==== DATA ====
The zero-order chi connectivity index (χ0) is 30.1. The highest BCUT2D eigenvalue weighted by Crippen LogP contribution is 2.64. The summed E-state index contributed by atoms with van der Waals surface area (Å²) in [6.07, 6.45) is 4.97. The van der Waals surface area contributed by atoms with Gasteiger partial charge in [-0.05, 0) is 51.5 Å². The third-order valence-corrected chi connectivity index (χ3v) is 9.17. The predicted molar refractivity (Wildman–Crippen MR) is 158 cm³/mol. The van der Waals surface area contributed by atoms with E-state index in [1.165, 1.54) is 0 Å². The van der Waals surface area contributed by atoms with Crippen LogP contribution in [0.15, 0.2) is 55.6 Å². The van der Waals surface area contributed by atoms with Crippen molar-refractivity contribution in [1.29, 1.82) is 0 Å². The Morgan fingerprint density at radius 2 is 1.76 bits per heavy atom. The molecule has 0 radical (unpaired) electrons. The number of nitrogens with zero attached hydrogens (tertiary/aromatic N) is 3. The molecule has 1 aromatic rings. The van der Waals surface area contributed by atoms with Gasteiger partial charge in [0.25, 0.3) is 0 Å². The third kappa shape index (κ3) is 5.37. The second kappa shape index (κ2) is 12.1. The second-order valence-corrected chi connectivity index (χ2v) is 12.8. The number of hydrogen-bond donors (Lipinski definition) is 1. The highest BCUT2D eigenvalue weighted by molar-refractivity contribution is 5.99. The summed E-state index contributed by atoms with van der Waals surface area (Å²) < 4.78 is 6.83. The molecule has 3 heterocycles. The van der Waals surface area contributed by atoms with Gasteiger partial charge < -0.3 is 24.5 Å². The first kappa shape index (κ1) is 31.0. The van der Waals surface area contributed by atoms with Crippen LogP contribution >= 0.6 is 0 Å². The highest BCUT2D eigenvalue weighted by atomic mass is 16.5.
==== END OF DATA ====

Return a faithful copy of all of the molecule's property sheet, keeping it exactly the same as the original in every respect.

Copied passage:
The zero-order chi connectivity index (χ0) is 30.1. The highest BCUT2D eigenvalue weighted by Crippen LogP contribution is 2.64. The summed E-state index contributed by atoms with van der Waals surface area (Å²) in [6.07, 6.45) is 4.97. The van der Waals surface area contributed by atoms with Gasteiger partial charge in [-0.05, 0) is 51.5 Å². The third-order valence-corrected chi connectivity index (χ3v) is 9.17. The predicted molar refractivity (Wildman–Crippen MR) is 158 cm³/mol. The van der Waals surface area contributed by atoms with E-state index in [1.165, 1.54) is 0 Å². The van der Waals surface area contributed by atoms with Crippen LogP contribution in [0.15, 0.2) is 55.6 Å². The van der Waals surface area contributed by atoms with Crippen molar-refractivity contribution in [1.29, 1.82) is 0 Å². The Morgan fingerprint density at radius 2 is 1.76 bits per heavy atom. The molecule has 0 radical (unpaired) electrons. The number of nitrogens with zero attached hydrogens (tertiary/aromatic N) is 3. The molecule has 1 aromatic rings. The van der Waals surface area contributed by atoms with Gasteiger partial charge in [0.25, 0.3) is 0 Å². The third kappa shape index (κ3) is 5.37. The second kappa shape index (κ2) is 12.1. The second-order valence-corrected chi connectivity index (χ2v) is 12.8. The number of hydrogen-bond donors (Lipinski definition) is 1. The highest BCUT2D eigenvalue weighted by molar-refractivity contribution is 5.99. The summed E-state index contributed by atoms with van der Waals surface area (Å²) < 4.78 is 6.83. The molecule has 3 heterocycles. The van der Waals surface area contributed by atoms with Gasteiger partial charge < -0.3 is 24.5 Å². The first kappa shape index (κ1) is 31.0. The van der Waals surface area contributed by atoms with Crippen LogP contribution >= 0.6 is 0 Å². The highest BCUT2D eigenvalue weighted by atomic mass is 16.5.